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Charlie Bilello is the Director of Research at Pension Partners, LLC, an investment advisor that manages mutual funds and separate accounts. He is the co-author of four award-winning research papers on market anomalies and investing. Mr. Bilello is responsible for strategy development, investment research and communicating the firm’s investment themes and portfolio positioning to clients. Prior to joining Pension Partners, he was the Managing Member of Momentum Global Advisors and previously held positions as a Credit, Equity and Hedge Fund Analyst at billion dollar alternative investment firms.

Mr. Bilello holds a J.D. and M.B.A. in Finance and Accounting from Fordham University and a B.A. in Economics from Binghamton University. Charlie holds a J.D. and M.B.A. in Finance and Accounting from Fordham University and a B.A. in Economics from Binghamton University. He is a Chartered Market Technician (CMT) and also holds the Certified Public Accountant (CPA) certificate.

In 2017, Charlie was named the StockTwits Person of the Year. He is a frequent contributor to Yahoo Finance and has been interviewed on CNBC, Bloomberg, and Fox Business.

You can follow Charlie on twitter here.


Pension Partners, LLC is a federally registered investment adviser under the Investment Advisers Act of 1940. Registration as an investment adviser does not imply a certain level of skill or training. The oral and written communications of an adviser provide you with information about which you determine to hire or retain an adviser. For more information about Pension Partners please visit: and search for our firm name.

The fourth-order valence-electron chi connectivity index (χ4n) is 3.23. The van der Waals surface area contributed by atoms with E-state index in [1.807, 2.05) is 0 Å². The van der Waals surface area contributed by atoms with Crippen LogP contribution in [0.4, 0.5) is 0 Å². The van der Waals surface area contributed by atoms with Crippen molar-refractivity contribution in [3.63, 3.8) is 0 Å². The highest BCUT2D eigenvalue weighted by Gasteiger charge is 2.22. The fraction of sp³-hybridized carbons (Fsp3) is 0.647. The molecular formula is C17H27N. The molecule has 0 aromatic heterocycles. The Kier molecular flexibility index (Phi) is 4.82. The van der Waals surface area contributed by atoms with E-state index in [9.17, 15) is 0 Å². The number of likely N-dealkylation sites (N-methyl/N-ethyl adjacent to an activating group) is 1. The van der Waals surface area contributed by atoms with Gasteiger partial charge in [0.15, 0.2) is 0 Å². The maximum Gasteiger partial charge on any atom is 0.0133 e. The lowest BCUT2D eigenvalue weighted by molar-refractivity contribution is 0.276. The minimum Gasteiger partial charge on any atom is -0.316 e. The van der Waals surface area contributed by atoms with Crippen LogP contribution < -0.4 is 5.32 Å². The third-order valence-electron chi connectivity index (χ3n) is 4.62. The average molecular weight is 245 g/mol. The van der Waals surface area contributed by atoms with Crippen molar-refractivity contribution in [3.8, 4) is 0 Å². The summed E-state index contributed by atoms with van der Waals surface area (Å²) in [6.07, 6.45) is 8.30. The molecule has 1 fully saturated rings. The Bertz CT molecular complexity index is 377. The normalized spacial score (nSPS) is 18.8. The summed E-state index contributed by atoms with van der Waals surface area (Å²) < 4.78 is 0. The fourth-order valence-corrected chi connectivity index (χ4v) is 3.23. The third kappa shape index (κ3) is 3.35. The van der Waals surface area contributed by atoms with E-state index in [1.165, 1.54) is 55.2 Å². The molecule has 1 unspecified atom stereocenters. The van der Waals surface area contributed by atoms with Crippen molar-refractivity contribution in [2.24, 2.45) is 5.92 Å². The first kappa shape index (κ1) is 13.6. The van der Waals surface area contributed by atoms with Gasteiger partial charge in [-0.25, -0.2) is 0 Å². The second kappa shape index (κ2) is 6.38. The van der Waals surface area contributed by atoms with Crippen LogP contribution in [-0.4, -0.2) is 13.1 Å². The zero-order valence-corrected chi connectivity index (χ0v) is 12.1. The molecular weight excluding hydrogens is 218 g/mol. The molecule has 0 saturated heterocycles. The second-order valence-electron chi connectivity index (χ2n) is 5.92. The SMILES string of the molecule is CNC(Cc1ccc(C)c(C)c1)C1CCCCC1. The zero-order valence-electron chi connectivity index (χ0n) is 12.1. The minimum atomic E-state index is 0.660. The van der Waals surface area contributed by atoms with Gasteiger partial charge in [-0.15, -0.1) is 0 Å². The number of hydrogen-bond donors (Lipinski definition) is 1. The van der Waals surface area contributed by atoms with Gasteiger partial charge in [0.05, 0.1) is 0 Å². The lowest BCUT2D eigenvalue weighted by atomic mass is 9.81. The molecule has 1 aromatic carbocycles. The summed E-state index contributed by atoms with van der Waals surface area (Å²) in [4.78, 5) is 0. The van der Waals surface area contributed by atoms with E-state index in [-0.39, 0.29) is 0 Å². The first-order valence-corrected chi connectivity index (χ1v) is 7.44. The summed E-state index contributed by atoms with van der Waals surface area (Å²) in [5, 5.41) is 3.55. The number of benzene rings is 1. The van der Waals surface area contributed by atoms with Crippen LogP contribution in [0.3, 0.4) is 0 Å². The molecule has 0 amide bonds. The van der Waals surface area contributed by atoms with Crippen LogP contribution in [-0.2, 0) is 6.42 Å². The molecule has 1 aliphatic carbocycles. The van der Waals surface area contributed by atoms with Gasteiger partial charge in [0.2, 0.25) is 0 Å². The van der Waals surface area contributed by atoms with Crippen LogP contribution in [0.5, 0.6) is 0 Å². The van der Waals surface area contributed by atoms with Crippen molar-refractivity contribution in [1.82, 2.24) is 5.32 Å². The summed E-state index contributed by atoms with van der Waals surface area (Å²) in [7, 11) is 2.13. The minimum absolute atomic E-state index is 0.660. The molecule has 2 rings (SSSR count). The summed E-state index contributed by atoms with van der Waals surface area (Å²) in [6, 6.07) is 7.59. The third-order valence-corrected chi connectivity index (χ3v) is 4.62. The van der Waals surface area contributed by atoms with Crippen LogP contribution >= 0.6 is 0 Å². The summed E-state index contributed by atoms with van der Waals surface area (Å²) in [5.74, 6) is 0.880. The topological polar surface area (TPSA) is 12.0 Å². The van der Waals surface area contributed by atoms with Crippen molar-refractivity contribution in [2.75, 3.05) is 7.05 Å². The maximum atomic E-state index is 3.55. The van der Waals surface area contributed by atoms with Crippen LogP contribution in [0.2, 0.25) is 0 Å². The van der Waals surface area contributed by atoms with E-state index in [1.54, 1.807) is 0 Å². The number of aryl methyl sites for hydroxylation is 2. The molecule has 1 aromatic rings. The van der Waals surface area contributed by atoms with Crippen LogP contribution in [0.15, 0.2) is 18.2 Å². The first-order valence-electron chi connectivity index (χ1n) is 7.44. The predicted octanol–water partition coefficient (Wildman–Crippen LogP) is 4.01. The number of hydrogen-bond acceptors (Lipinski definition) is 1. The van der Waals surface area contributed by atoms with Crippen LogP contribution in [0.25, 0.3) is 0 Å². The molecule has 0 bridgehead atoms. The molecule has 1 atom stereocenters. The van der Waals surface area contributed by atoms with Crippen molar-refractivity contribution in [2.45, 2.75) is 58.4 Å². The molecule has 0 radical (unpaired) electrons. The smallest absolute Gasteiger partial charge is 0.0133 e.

The information herein was obtained from various sources. Pension Partners does not guarantee the accuracy or completeness of such information provided by third parties. The information given is as of the date indicated and believed to be reliable. Pension Partners assumes no obligation to update this information or to advise on further developments relating to it.

Past performance is not indicative nor a guarantee of future results.


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The Standard & Poor’s 500, often abbreviated as the S&P 500, or just the S&P, is an American stock market index based on the market capitalizations of 500 large companies having common stock listed on the NYSE or NASDAQ.